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Escom to shut down Nkula stations in January

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Power cuts are expected to continue till January after revelations that the Electricity Supply Corporation of Malawi (Escom) is planning a shutdown of its Nkula A and Nkula B power plants for 12 days in January 2016 to carry out “extensive” repair works on machines at the plants during the period.

This information was made public during a meeting Escom organised in conjuction with the Malawi Confederation of Chambers of Commerce and Industry (MCCCI) aimed at engaging Escom’s commercial customers, mainly manufacturing companies, on management of power supply by the parastatal

According to minutes of the meeting seen by The Daily Times, Escom plans to carry out extensive works at Nkula A and B extending over a period of 450 days from January 2016.

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The works will be done in phases with a shutdown of Nkula A and B for 12 days in January 2016 which will see 124 megawatts being off the national grid.

The minutes also indicated that after 12 days, Nkula B will be restored bringing back 100 megawatts and losing 24 megawatts from Nkula A for 240 days.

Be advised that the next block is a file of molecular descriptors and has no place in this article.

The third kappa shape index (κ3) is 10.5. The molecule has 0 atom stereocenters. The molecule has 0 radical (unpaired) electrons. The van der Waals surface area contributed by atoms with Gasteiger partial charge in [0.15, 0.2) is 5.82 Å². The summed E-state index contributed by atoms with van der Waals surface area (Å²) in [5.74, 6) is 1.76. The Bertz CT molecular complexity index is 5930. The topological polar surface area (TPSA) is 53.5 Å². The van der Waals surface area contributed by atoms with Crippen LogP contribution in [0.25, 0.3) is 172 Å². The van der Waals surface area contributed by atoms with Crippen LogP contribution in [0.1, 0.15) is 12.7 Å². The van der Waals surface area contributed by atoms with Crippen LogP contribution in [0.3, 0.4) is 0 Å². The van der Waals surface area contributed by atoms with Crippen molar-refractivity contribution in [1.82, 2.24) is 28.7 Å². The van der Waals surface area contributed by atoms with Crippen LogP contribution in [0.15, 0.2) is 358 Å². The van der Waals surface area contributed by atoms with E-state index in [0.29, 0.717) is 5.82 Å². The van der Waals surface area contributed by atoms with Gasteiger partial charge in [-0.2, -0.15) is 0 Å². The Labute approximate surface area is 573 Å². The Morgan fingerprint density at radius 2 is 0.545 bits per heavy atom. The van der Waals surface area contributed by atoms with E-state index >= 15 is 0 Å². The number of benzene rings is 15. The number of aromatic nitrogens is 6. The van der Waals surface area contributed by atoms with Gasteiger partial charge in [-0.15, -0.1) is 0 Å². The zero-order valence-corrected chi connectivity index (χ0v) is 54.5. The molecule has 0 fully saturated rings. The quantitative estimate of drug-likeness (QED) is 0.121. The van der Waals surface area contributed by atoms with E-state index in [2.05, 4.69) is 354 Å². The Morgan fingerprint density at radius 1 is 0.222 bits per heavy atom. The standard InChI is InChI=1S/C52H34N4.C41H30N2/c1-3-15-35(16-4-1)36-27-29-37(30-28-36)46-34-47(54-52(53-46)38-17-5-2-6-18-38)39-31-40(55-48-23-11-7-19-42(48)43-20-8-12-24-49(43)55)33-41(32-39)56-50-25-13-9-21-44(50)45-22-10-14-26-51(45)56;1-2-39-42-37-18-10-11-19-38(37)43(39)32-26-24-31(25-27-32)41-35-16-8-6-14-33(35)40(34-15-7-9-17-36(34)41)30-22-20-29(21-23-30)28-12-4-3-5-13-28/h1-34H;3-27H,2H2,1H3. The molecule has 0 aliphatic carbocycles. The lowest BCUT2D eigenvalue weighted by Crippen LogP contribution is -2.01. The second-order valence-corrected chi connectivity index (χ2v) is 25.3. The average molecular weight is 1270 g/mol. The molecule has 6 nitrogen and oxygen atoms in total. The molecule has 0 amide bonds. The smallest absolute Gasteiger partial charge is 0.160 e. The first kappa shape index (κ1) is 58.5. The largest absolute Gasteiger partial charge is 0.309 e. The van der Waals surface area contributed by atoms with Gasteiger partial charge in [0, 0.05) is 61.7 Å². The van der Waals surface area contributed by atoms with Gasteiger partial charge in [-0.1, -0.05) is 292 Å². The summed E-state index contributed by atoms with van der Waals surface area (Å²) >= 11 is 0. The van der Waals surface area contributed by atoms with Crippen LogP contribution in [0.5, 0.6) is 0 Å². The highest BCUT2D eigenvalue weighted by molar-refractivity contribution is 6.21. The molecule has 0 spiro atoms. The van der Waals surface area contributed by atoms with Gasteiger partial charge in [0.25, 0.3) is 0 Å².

After 240 days, Escom is expected to restore eight megawatts, with the remaining 16 to be restored after 450 days of maintenance works.

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The minutes further indicate that during the 12 days of shutdown, Escom may only be able to supply six hours of power during the night.

According to the minutes, the exercise is aimed to extend the life of Nkula A by 30 years, increase capacity by 12 megawatts from 24 to 36 megawatts and improve generating efficiency.

However, the power utility body has outlined interventions to reduce the impact of the reduced power.

Among the interventions, it has included buying power from Mozambique and Zambia via Chipata/Mchinji targeting eight megawatts, Dedza/Villa Ulongwe will target three megawatts and Mandimba/Mangochi, five megawatts bringing together a total of 16 megawatts.

Escom also said diesel generators will be installed to reduce the impact, with Kanengo and Blantyre having 10 megawatts each while Mzuzu will generate six megawatts.

During the meeting Escom reported that power purchase agreements are already in place and that tariffs will not be affected.

The members of the industry, however, raised concern over reports of power shortages in Zambia but Escom was confident of getting full support from Zambia.

Escom also outlined some of the challenges it is facing, which include low water levels in Lake Malawi and Shire river, Mwera winds blowing north- easterly slows down water flow on Shire River and silt at intakes.

Escom has about 325,000 customers and 856 of these are large consumers contributing 44 percent to their revenue.

From the 856 customers, 14 percent are in the irrigation or water utility business, and they account for 40 percent of the revenue from the large consumers.

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